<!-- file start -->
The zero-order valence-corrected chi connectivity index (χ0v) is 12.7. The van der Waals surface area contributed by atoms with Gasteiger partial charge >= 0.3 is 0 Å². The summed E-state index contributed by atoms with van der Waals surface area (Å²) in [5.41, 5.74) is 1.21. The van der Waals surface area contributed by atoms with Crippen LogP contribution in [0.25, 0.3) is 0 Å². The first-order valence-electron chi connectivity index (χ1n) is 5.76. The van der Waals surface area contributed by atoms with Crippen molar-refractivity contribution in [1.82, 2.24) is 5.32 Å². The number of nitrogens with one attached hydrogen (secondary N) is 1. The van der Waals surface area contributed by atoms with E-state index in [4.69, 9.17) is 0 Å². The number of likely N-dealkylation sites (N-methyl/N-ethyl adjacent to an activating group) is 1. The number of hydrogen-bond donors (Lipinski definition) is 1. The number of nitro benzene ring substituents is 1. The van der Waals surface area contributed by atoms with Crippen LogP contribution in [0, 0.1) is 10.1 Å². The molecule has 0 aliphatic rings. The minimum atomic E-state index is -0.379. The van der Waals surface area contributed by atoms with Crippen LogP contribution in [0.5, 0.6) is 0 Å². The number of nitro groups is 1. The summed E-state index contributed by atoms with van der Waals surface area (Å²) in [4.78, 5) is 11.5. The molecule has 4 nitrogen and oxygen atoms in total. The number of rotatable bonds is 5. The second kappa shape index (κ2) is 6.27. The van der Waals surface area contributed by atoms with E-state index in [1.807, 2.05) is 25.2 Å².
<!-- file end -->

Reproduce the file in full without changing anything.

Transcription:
The zero-order valence-corrected chi connectivity index (χ0v) is 12.7. The van der Waals surface area contributed by atoms with Gasteiger partial charge >= 0.3 is 0 Å². The summed E-state index contributed by atoms with van der Waals surface area (Å²) in [5.41, 5.74) is 1.21. The van der Waals surface area contributed by atoms with Crippen LogP contribution in [0.25, 0.3) is 0 Å². The first-order valence-electron chi connectivity index (χ1n) is 5.76. The van der Waals surface area contributed by atoms with Crippen molar-refractivity contribution in [1.82, 2.24) is 5.32 Å². The number of nitrogens with one attached hydrogen (secondary N) is 1. The van der Waals surface area contributed by atoms with E-state index in [4.69, 9.17) is 0 Å². The number of likely N-dealkylation sites (N-methyl/N-ethyl adjacent to an activating group) is 1. The number of hydrogen-bond donors (Lipinski definition) is 1. The number of nitro benzene ring substituents is 1. The van der Waals surface area contributed by atoms with Crippen LogP contribution in [0, 0.1) is 10.1 Å². The molecule has 0 aliphatic rings. The minimum atomic E-state index is -0.379. The van der Waals surface area contributed by atoms with Crippen LogP contribution in [0.5, 0.6) is 0 Å². The number of nitro groups is 1. The summed E-state index contributed by atoms with van der Waals surface area (Å²) in [4.78, 5) is 11.5. The molecule has 4 nitrogen and oxygen atoms in total. The number of rotatable bonds is 5. The second kappa shape index (κ2) is 6.27. The van der Waals surface area contributed by atoms with E-state index in [1.807, 2.05) is 25.2 Å².